STEFAN JOHANSEN accepts that Celtic will be a very different team without Scott Brown at the beating heart of their operations tomorrow.
But the Norwegian midfielder has pledged that the Scottish champions will not be as badly affected by the absence of their captain as they were at the start of this season.
With Brown missing through injury, Celtic won only four of their first TEN games of the campaign – two of those wins coming against Icelandic minnows KR Reykjavik in what proved to be a calamitous Champions League qualifying bid.
Since the dynamic midfielder’s return to action in mid-September, Celtic have lost only one of the 14 games he has played, a run which has helped them finally climb to the top of the Scottish Premiership table.
But they will have to do without Brown once more when they face Dundee at Celtic Park tomorrow as he serves a one-match suspension for his dismissal against Aberdeen at Pittodrie two weeks’ ago.
It will necessitate a change in role for Johansen who is poised to drop back into a more defensive midfield role, the 23-year-old having flourished in recent weeks further up the pitch where he has contributed three goals in his last six matches.
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Johansen, however, plays in the holding position for his country and helped them to a 1-0 Euro 2016 qualifying win over Azerbaijan in Baku on Saturday.
“I wish we had Scott available for the game,” said Johansen. “But he isn’t, so if the gaffer wants me to play in that position, I’m happy to play there. It’s no problem for me but we’ll see.
“Scott will be a loss to the team, he’s the captain and we saw at the start of the season when he was missing how important he is.
“There’s a different energy in the team when he’s there. He’s such a good player but football is a team sport and sometimes players are suspended or injured and you need to deal with it professionally. That’s what we’re going to do on Saturday, go out there and get the three points.
“I play as a holding midfielder for the national team, which is different to the role I have had with Celtic lately.
“That’s where my Norwegian gaffer (Per-Mathias Hogmo) wants me, so I do my job and the task he asks of me. I have a good relationship in the midfield with the guy I play beside (Alexander Tettey) so we have done well with Norway lately. It works well for the team so it’s no problem for me.
“It’s difficult to say which role I prefer. I have been scoring goals for Celtic and making assists, so I enjoy that.
“That’s not my job in the national team for Norway but I just need to fit in where he wants me to play. I am professional, so that’s my job.”
Celtic’s dramatic 2-1 win at Pittodrie before the international break, secured with a last-minute Virgil van Dijk goal after Brown was sent off, prompted a rare show of public emotion by manager Ronny Deila.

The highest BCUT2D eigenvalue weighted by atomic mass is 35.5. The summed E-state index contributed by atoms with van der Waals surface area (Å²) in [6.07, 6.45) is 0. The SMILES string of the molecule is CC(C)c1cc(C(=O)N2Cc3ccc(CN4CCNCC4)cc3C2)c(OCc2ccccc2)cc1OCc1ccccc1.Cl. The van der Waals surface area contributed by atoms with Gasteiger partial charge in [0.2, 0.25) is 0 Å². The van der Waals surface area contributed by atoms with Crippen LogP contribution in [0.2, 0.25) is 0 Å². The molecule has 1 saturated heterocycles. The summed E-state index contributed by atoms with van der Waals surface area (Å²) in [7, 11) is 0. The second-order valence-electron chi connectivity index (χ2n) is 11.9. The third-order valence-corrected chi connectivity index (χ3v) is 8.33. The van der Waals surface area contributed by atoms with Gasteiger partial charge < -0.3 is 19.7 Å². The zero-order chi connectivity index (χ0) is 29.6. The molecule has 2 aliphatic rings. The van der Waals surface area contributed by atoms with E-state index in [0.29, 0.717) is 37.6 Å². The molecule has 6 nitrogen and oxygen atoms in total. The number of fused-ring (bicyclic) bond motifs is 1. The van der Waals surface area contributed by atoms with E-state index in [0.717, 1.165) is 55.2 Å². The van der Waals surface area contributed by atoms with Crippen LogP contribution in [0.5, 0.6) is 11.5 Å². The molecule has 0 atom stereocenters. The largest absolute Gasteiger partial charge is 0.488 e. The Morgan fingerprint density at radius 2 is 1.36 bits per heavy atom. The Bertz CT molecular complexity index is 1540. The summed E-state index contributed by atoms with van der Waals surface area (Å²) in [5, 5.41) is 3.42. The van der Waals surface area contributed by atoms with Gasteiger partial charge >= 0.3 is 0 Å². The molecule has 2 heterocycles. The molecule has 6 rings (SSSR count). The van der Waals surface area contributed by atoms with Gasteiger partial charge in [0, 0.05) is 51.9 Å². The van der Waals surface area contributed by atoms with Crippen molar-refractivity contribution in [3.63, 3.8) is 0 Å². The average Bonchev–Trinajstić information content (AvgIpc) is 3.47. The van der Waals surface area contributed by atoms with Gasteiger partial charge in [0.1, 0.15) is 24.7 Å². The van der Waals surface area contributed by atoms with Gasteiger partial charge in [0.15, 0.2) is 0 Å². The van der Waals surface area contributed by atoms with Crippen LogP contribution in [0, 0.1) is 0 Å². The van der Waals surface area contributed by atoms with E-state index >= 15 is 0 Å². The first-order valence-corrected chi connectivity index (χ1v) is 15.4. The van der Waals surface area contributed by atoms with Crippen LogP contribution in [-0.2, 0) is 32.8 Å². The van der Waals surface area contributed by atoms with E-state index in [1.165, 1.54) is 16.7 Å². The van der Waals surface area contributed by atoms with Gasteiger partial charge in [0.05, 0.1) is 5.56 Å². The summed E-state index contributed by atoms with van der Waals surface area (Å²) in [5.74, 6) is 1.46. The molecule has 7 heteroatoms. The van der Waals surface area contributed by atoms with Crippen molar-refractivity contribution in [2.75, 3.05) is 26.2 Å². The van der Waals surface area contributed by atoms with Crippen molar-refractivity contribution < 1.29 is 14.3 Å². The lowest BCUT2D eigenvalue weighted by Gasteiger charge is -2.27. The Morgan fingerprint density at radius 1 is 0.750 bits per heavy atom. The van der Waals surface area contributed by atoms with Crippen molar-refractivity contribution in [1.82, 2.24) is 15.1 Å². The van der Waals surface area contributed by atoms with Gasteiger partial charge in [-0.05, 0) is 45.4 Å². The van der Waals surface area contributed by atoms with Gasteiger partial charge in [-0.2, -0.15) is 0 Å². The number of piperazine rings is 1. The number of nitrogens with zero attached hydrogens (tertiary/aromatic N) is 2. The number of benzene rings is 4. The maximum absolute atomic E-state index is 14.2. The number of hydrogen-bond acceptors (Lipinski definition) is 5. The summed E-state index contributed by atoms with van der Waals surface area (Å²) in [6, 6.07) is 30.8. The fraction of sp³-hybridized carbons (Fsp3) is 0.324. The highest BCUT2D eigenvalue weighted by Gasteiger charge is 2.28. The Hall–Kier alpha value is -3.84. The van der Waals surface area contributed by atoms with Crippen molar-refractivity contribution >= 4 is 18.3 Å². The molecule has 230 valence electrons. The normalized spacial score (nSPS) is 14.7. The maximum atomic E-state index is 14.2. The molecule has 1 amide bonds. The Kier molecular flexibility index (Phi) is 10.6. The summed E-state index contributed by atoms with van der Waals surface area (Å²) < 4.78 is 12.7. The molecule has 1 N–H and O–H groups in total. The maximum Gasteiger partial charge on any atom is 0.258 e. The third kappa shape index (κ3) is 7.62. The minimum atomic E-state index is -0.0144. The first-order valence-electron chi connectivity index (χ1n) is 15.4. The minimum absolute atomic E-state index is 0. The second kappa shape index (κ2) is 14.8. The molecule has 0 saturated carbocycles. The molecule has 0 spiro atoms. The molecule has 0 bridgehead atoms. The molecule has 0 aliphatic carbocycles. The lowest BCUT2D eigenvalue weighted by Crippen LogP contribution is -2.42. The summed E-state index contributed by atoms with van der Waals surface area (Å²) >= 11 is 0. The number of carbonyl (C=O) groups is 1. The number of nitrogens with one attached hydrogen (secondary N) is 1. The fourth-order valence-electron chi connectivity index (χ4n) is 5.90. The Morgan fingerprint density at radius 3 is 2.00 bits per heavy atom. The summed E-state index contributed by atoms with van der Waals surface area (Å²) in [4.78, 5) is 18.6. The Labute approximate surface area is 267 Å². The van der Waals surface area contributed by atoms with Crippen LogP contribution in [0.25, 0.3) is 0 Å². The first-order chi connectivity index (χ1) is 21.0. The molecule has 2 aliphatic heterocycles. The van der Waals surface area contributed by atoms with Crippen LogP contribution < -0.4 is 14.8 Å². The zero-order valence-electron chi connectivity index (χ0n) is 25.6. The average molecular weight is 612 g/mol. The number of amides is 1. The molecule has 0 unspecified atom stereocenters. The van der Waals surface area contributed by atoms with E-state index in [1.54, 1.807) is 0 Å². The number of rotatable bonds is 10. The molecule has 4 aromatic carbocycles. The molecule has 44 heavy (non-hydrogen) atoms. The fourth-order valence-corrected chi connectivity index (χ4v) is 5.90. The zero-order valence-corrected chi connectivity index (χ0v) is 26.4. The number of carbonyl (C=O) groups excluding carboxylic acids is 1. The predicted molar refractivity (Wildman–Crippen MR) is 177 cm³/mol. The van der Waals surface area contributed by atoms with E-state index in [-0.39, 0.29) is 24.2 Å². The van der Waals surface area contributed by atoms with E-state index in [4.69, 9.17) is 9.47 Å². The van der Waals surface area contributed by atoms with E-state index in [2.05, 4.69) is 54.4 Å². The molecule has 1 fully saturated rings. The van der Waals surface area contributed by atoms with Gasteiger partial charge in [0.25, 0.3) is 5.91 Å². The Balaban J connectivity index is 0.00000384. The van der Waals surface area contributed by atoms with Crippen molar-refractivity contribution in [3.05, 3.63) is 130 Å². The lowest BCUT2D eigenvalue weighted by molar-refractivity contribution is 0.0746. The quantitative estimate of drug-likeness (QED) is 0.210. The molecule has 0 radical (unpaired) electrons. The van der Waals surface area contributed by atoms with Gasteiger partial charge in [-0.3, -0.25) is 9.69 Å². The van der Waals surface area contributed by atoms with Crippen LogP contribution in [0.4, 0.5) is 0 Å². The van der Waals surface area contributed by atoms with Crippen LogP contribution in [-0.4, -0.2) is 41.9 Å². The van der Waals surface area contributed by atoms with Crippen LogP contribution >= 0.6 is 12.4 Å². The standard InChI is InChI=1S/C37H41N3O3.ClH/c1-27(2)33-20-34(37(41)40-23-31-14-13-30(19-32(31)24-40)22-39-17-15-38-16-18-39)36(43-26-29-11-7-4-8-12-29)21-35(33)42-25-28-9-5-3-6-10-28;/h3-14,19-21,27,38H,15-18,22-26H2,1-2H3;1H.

His post-match celebrations were the first real evidence of the outgoing side to his character which most famously came to light in 2009 when he kept a pledge to Stromsgodset fans to strip down to his underpants if they defeated Viking Stavanger to avoid relegation.
Johansen, who was signed by his compatriot Deila for Stromsgodset the following year, is gratified to see his mentor starting to make a positive impact at Celtic following a difficult start to his tenure.
“You could see that game at Aberdeen meant a lot to him,” said Johansen. “Like everyone else at Celtic, he wants to be at the top of the table. The way we won the game was great. We didn’t play to our best, but scoring the winner so late when we were a man down was a good feeling for everybody.
“It always takes time to adapt to a new country and culture, but with the gaffer’s reaction that day, I think he’s starting to get there. But hopefully he won’t do a striptease again!
“I obviously knew him better than the rest of the players here but I don’t think anyone had a problem sticking with him through the start of the season. He was talking to us all during that time. It’s going to come good in the end, just give him time. Celtic is going to be successful with him as manager.
“He did well in Norway and doesn’t have any problem explaining to the players what he wants here. He’s very clear on that – he doesn’t need me to help him. He’s fully capable of doing that by himself.
“I speak with him in English when all of the players are around. That’s how it should be – it’s a kind of respect. They wouldn’t understand what we were saying otherwise.
“If I talk with him alone, I can talk in Norwegian, but if there’s anyone else there I will talk in English.
“It’s out of respect for the other players and the rest of the staff. If they want to be part of the conversation, that’s the way it should be.
“Maybe sometimes people forget he’s so young. But that’s the kind of pressure we have at the club. It doesn’t matter if you are a player of 18 or 27, the expectation is the same. I think that’s the same with the manager. That’s just how Celtic is.”
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